A new federal rule allowing Americans to file class-action suits against banks instead of being forced into private arbitration has become entangled in a dispute over consumer protection between appointees by Presidents Trump and Obama.
The disagreement poses another potential obstacle to the rule, unveiled last week by the Consumer Financial Protection Bureau over the strong objections of the banking industry. Some congressional Republicans already have vowed to pass legislation repealing the regulation before it takes effect early next year.
Now, Keith Noreika, the acting comptroller of the currency, has asked the bureau to delay implementing the arbitration rule until his staff can determine whether it would threaten the health of the banking system.
The rule, which the bureau has been working on for more than two years, would not ban clauses in checking account, credit card and other banking agreements that say disputes between companies and customers must be dealt with privately rather than in court.
The determinations of an arbitrator are binding and consumer advocates say most decisions favor the company. The private proceedings also allow banks to deal with problems quietly rather than address widespread issues.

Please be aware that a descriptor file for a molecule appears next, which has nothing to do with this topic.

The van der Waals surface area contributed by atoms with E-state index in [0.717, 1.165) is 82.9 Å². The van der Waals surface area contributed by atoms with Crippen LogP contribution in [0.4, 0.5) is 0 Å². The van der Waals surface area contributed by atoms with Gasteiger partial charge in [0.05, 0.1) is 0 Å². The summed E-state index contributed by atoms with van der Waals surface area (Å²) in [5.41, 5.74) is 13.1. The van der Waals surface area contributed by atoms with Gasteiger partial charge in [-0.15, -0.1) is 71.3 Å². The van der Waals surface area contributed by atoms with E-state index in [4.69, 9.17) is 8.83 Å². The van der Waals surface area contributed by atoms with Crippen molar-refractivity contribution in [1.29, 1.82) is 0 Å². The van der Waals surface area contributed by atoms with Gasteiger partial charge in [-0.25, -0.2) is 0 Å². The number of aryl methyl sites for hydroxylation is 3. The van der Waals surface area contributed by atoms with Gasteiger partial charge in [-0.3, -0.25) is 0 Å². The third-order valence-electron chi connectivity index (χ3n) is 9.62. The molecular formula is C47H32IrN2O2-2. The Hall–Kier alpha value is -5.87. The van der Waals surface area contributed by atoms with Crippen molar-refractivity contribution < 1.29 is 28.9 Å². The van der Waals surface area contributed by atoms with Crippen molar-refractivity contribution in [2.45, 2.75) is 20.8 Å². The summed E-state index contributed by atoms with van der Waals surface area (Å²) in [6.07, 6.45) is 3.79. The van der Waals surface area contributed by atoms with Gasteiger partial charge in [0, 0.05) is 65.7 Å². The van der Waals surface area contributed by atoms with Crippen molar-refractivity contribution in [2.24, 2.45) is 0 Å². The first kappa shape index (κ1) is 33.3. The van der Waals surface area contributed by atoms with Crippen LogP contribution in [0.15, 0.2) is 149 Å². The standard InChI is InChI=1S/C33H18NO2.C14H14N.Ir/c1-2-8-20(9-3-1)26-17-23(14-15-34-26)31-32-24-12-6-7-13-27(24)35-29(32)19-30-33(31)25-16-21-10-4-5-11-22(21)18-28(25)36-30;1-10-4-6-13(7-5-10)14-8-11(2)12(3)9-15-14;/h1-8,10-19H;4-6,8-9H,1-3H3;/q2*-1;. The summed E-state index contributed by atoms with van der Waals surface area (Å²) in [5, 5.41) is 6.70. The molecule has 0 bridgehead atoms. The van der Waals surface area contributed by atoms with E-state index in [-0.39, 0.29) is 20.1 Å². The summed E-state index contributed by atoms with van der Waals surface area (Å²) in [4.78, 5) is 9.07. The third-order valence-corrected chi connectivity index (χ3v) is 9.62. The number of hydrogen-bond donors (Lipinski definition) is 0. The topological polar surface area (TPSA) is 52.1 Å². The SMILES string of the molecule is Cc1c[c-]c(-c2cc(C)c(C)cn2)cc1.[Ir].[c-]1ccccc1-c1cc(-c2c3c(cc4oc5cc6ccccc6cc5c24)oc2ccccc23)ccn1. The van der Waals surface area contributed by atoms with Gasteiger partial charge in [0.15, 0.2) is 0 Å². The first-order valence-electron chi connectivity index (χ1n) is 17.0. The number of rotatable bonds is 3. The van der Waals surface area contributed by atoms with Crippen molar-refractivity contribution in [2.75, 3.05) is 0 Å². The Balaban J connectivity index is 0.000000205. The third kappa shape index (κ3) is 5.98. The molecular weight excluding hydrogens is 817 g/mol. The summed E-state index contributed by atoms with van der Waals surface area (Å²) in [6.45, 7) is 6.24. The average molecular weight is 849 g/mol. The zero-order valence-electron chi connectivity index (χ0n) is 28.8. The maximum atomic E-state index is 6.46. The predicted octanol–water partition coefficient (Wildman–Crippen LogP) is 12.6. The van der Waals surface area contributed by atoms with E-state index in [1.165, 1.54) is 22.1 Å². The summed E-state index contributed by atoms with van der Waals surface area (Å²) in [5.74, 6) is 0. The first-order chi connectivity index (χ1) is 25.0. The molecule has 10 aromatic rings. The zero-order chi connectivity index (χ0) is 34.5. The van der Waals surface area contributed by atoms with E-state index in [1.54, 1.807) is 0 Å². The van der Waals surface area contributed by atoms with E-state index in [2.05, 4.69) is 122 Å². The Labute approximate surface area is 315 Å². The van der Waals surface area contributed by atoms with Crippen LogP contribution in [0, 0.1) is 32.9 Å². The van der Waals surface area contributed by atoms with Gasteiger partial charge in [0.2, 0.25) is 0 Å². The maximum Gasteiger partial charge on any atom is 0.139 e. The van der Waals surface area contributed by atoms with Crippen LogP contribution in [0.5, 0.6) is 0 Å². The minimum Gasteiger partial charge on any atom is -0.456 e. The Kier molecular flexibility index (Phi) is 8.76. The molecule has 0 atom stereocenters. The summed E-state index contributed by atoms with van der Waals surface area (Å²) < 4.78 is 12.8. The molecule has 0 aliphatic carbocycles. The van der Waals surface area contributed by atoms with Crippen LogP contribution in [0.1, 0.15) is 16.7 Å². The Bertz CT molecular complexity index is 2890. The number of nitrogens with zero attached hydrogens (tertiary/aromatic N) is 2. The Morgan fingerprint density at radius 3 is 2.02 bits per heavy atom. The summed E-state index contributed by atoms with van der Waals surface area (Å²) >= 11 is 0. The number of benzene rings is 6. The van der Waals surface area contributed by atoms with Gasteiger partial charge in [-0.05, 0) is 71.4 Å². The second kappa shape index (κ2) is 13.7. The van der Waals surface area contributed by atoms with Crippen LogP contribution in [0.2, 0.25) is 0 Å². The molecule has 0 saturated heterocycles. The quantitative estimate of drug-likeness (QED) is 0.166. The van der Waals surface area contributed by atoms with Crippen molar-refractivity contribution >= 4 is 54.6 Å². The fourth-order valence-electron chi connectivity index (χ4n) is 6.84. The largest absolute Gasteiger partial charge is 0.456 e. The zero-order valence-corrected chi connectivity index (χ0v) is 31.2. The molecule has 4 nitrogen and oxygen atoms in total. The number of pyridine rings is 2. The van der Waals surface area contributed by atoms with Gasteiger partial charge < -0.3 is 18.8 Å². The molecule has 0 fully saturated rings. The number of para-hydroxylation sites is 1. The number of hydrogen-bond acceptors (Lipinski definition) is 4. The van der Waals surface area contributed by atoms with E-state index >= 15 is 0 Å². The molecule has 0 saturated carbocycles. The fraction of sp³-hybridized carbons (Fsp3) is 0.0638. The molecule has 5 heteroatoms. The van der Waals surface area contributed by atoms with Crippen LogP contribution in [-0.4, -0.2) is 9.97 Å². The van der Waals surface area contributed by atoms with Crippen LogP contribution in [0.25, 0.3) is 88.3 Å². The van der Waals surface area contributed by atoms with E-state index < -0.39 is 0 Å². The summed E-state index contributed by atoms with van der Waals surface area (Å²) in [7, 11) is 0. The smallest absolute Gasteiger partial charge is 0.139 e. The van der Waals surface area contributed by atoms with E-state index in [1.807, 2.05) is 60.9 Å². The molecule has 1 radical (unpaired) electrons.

The new rule would ban agreements that block consumers from banding together to bring class-action cases. The CFPB argued that such cases would help hold banks accountable.
Noreika, a financial services lawyer appointed by Trump in May, wrote to CFPB Director Richard Cordray on Monday asking him to delay publishing the rule in the Federal Register — a move that starts the implementation clock ticking.
Noreika said he wanted the halt "until my staff has had a full and fair opportunity to analyze the CFPB data so that I am able to fulfill my safety and soundness obligations."
Cordray, a former Ohio attorney general nominated by President Obama and confirmed to a five-year term in 2013, responded Tuesday that he would be happy to share the data. But he said that the final rule was sent to the Federal Register last week.
And Cordray dismissed the concerns that allowing class-action suits threatened the banking system as "plainly frivolous."
"I continue to fail to see any plausible basis for your claim that the arbitration rule could somehow affect the safety and soundness of the banking system," Cordray wrote to Noreika.
The CFPB's analysis determined that the impact on the entire financial system would be less than $1 billion a year, Cordray said. U.S. banks, he noted, earned a record $171 billion in profits in 2016.
Noreika issued a statement saying he appreciated Cordray's decision to share the rule's data and that his agency's staff would conduct a timely review.
Noreika's use of the phrase "safety and soundness" is important. The CFPB is the only financial regulatory agency whose rules can be overturned by other regulators.
The CFPB was created by the 2010 Dodd-Frank Wall Street Reform and Consumer Protection Act, which was opposed by nearly all Republicans in Congress.